Thanksgiving always makes me sentimental and nostalgic and I get a little mushy around the edges, so I was already in a mood. Then this afternoon I was working in my studio and turned on my little TV set to keep me company and Oprah was having a show about thanking people for kindnesses and making a difference in one's life. It was touching and she closed by saying, " call up someone who deserves your thanks and tell them thank you. It will make both your days." There are plenty of people I could call and thank, but for some reason the first person that came to mind was my high school art teacher, Lorna Obermayr.
Once she gave us a big assignment. A painting. I don't remember the instructions, but it was the culmination of several weeks of color study. Then she sat with each student to evaluate their work. When I sat down for my evaluation she looked at me earnestly and said, "You misunderstood the assignment and you have done this all wrong, BUT—I love what you did and that is why I didn't stop you. I wanted to see where you would go with this." Then she told me everything she liked about the piece and why, and what I probably learned in doing it. Then she explained, again, what I was supposed to have done, gave me another week to do it and gave me extra credit for the incorrect piece. As I walked away, not knowing whether to laugh or cry, she said, "you are really a very good artist."
She left our High School before my senior year and took a job at the university where her husband was on the art faculty. She eventually became the chair of the art department. She was a gifted writer as well as artist and beloved teacher. She wrote a weekly column for the local newspaper—her observations about the university, the town, arts events, interesting people. She would have been a blogger in another time, I am certain. After I left Pocatello, my mother would clip her columns from the paper and send them to me. They were just the bit of hometown news that I craved. I heard that she and her husband divorced. A surprise to me.
This afternoon I googled her name to see if I could find her. I knew she had moved to Canada some years ago. Today I learned that she died last year. It seems she is sorely missed and her memory has been honored by an exhibit of her work and the purchase of one of her works by the British Columbia city where she made her home. In an online newspaper there was a recent article saying that her studio was for sale.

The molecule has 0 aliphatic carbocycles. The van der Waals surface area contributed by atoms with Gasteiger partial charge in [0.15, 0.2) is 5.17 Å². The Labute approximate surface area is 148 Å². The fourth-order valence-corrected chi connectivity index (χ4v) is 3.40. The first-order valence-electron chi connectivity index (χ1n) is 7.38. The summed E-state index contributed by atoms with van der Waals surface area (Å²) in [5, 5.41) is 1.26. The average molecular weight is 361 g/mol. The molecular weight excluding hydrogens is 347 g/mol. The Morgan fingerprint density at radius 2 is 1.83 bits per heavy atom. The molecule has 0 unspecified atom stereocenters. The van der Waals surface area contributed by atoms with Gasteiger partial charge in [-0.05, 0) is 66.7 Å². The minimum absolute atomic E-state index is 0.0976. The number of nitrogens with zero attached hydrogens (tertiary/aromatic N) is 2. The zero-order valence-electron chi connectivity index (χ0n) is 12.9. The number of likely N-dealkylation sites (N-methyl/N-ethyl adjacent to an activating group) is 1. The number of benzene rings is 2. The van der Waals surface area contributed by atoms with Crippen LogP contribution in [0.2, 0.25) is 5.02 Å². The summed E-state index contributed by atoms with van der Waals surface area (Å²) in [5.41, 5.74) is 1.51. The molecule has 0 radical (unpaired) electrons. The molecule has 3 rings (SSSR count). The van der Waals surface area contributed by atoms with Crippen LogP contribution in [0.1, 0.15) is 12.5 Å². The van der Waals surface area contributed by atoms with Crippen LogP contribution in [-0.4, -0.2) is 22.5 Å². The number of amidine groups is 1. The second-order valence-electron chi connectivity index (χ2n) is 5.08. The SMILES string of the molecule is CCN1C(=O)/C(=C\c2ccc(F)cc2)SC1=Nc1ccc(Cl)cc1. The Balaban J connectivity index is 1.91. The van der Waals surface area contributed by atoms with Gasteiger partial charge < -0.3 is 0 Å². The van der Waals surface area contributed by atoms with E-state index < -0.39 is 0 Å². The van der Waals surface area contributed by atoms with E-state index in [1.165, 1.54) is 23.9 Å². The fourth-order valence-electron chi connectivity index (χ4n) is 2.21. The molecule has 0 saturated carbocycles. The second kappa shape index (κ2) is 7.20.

So how would I thank her if I could? Not for anything heroic or dramatic that she did—she didn't save my life, like some of the people on Oprah—but for being such an inspiring teacher. She did no more for me than she did for any other student, but she showed me, and helped me believe, that being an artist was not a silly or impractical desire. She treated her students as if we were artists. She gave us the great gift of taking us seriously. And she found something beautiful or joyful or funny to point out every day. Once I won a statewide contest to design a poster. There was a ceremony and dinner held in Northern Idaho at a resort and part of my reward was to attend, along with my art teacher, to receive my $100 prize. Mrs.OB and I flew on the governor's plane, attended the dinner and spent the night at the resort, then flew home again the next day. She acted as if we were old pals off on a crazy adventure and we giggled together at the pomp and the fancy clothes and speculated about meeting the governor and whether we should call him Mister Governor or just Governor, or maybe (snicker, snicker) your majesty! I think she had as much fun as I did and I was awfully glad to have her along. She charmed everyone we met.
I spent a year as an art teacher in a Junior High school. I thought about Mrs. Obermayr a lot. I wondered how she stayed so upbeat and where she found her ease in dealing with teenagers. She loved teaching as I never could. I was lucky to have good teachers and several exceptional teachers in my school experience. Mrs. OB was the best.